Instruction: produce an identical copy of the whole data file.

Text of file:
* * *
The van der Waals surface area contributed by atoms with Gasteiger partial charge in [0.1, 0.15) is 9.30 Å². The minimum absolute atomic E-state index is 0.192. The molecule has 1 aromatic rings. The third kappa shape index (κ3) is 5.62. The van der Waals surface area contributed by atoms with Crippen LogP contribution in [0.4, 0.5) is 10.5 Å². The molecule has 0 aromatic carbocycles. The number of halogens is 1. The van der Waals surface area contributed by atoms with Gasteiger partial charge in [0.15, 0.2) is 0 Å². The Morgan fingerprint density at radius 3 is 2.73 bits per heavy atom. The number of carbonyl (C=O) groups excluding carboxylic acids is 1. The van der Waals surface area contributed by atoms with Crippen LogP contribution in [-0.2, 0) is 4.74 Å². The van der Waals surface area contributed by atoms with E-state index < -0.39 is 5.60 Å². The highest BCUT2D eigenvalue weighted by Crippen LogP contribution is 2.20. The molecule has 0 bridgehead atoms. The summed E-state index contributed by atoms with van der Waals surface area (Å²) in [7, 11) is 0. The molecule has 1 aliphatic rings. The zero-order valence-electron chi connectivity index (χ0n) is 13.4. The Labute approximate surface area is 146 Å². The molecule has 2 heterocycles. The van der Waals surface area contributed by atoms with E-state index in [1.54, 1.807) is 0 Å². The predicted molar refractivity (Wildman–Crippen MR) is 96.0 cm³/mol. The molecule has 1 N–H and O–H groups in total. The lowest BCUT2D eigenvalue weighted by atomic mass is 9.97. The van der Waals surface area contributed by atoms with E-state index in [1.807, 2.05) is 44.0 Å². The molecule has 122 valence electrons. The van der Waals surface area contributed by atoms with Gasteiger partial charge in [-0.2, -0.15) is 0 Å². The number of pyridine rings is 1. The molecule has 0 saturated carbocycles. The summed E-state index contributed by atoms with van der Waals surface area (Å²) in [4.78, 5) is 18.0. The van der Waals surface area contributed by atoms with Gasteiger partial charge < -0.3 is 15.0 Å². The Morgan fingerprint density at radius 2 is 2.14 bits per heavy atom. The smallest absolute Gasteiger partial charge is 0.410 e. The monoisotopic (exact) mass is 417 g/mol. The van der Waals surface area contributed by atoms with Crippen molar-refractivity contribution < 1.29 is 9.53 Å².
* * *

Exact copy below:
The van der Waals surface area contributed by atoms with Gasteiger partial charge in [0.1, 0.15) is 9.30 Å². The minimum absolute atomic E-state index is 0.192. The molecule has 1 aromatic rings. The third kappa shape index (κ3) is 5.62. The van der Waals surface area contributed by atoms with Crippen LogP contribution in [0.4, 0.5) is 10.5 Å². The molecule has 0 aromatic carbocycles. The number of halogens is 1. The van der Waals surface area contributed by atoms with Gasteiger partial charge in [0.15, 0.2) is 0 Å². The Morgan fingerprint density at radius 3 is 2.73 bits per heavy atom. The number of carbonyl (C=O) groups excluding carboxylic acids is 1. The van der Waals surface area contributed by atoms with Crippen LogP contribution in [-0.2, 0) is 4.74 Å². The van der Waals surface area contributed by atoms with E-state index < -0.39 is 5.60 Å². The highest BCUT2D eigenvalue weighted by Crippen LogP contribution is 2.20. The molecule has 0 bridgehead atoms. The summed E-state index contributed by atoms with van der Waals surface area (Å²) in [7, 11) is 0. The molecule has 1 aliphatic rings. The zero-order valence-electron chi connectivity index (χ0n) is 13.4. The Labute approximate surface area is 146 Å². The molecule has 2 heterocycles. The van der Waals surface area contributed by atoms with E-state index in [1.54, 1.807) is 0 Å². The predicted molar refractivity (Wildman–Crippen MR) is 96.0 cm³/mol. The molecule has 1 N–H and O–H groups in total. The lowest BCUT2D eigenvalue weighted by atomic mass is 9.97. The van der Waals surface area contributed by atoms with E-state index in [1.807, 2.05) is 44.0 Å². The molecule has 122 valence electrons. The van der Waals surface area contributed by atoms with Gasteiger partial charge in [-0.2, -0.15) is 0 Å². The number of pyridine rings is 1. The molecule has 0 saturated carbocycles. The summed E-state index contributed by atoms with van der Waals surface area (Å²) in [4.78, 5) is 18.0. The van der Waals surface area contributed by atoms with Gasteiger partial charge < -0.3 is 15.0 Å². The Morgan fingerprint density at radius 2 is 2.14 bits per heavy atom. The smallest absolute Gasteiger partial charge is 0.410 e. The monoisotopic (exact) mass is 417 g/mol. The van der Waals surface area contributed by atoms with Crippen molar-refractivity contribution < 1.29 is 9.53 Å².